We know the Pontiac Solstice as a short-lived, two-seat roadster—and also, briefly, a hardtop coupe—from the early 2000s. The roadster had a reskinned counterpart at Saturn, the Sky, and that variant was also sold in Europe as the Opel GT and in Korea as the Daewoo G2X. There was, however, supposed to be more to that story.
Read the full article on Hagerty.com: https://www.hagerty.com/media/automotive-history/the-pontiac-solstice-siblings-that-might-have-been/
Nomad concept looks like an early 90s Honda Civic hatch smoothed to look retro. Too smooth like the last Thunderbird to my tastes --but on a track that could have been good.
Cars on this platform were pricey... could have sold a ton of them making them cheap to buy and putting a Chevette badge on them. Just saying.
The Nomad was really cool, though the grille was a bit awkwardly incorporated; done a bit differently, like the Chrysler LH, would clean that up. So many GM concepts end up as a sad commentary on what might have been had the bean-counters not interfered. Too bad Mr. Lutz didn't have complete authority...
I think General Motors, a saturated, overweight, slowmoving, elephant was bailed out because its Workers were and are Voters. The bail out had nothing to do with corporate strategy, something obviously lacking with the degeneration of both brands. But it was the potential Voters that counted, not the corporation. I believe at the time GM employed 250,000 workers at various plants around the US. That may not be the right number.
I've owned a few of the muscle cars from the 60's and 70's, but from the time I saw the first Solstice concept, I saved my nickles and dimes and hoped to have enough to purchase one of the first 1,000 made and put on Donald Trump's "Apprentice". The day came when ordering could be done. Unfortunately for me, GM had not anticipated the popularity that the Solstice had generated and the order website crashed. I still ended up with the first run of Solstice's made and still have and drive it. Of all the cars I have owned, I love the Solstice best. It handles like a go-kart and is a super fun car.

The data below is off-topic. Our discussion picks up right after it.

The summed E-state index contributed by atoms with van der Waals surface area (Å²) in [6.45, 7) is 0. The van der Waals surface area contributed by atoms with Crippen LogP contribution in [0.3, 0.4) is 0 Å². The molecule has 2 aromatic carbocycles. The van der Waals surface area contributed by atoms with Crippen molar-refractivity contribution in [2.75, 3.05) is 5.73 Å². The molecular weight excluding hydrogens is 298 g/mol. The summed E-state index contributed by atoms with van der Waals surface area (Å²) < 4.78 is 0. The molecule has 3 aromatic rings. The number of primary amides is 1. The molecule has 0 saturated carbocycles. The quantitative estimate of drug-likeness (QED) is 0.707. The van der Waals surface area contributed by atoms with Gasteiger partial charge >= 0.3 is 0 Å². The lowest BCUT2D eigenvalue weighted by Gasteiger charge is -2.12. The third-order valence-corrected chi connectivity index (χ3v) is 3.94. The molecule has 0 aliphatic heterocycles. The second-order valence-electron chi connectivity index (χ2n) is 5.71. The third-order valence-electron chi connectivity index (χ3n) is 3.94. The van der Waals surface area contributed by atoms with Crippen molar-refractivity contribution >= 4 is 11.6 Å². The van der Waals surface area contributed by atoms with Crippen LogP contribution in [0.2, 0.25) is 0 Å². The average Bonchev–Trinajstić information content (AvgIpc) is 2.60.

GM should have rebadged the Solstice and/or Sky for continuation. The Buick Cascada looks like a rebadged Chrysler Sebring. Not terrible but not distinctive either.
PLEASE! Do not insult the Sebring/200 convertibles.
They were years ahead of the Cascada from the beginning and got more so, all the way to the 2014s.
GM didn't have the balls to continue a significant halo car for any brand. Some morons were considering dumping the Vette!
I have owned my Solstice for one year and it was literally a Miata killer. It gets so much attention when I am out and about and people literally think its a huge dollar car. It is so fun brings a smile to my face.
Shh!!!, Bought 2008 Saturn Sky Redline Turbo last year, what a sleeper! Great performance upgrades at a reasonable price, GM was very conservative on their performance tuning! Easy to work on and parts ae available and fairly reasonable. I've had Corvette owners comment it looks like a "Baby Vette", until they get smoked by this little 4 cylinder. So much fun to drive and 24 mpg if you keep your foot out of the go pedal.
These remind me of the Corvair prototypes I saw at the Sebring race many years ago. There were some beauties that never made it thanks to Ralph Nader's unwarranted attacks. I'd love to see an article on those prototypes.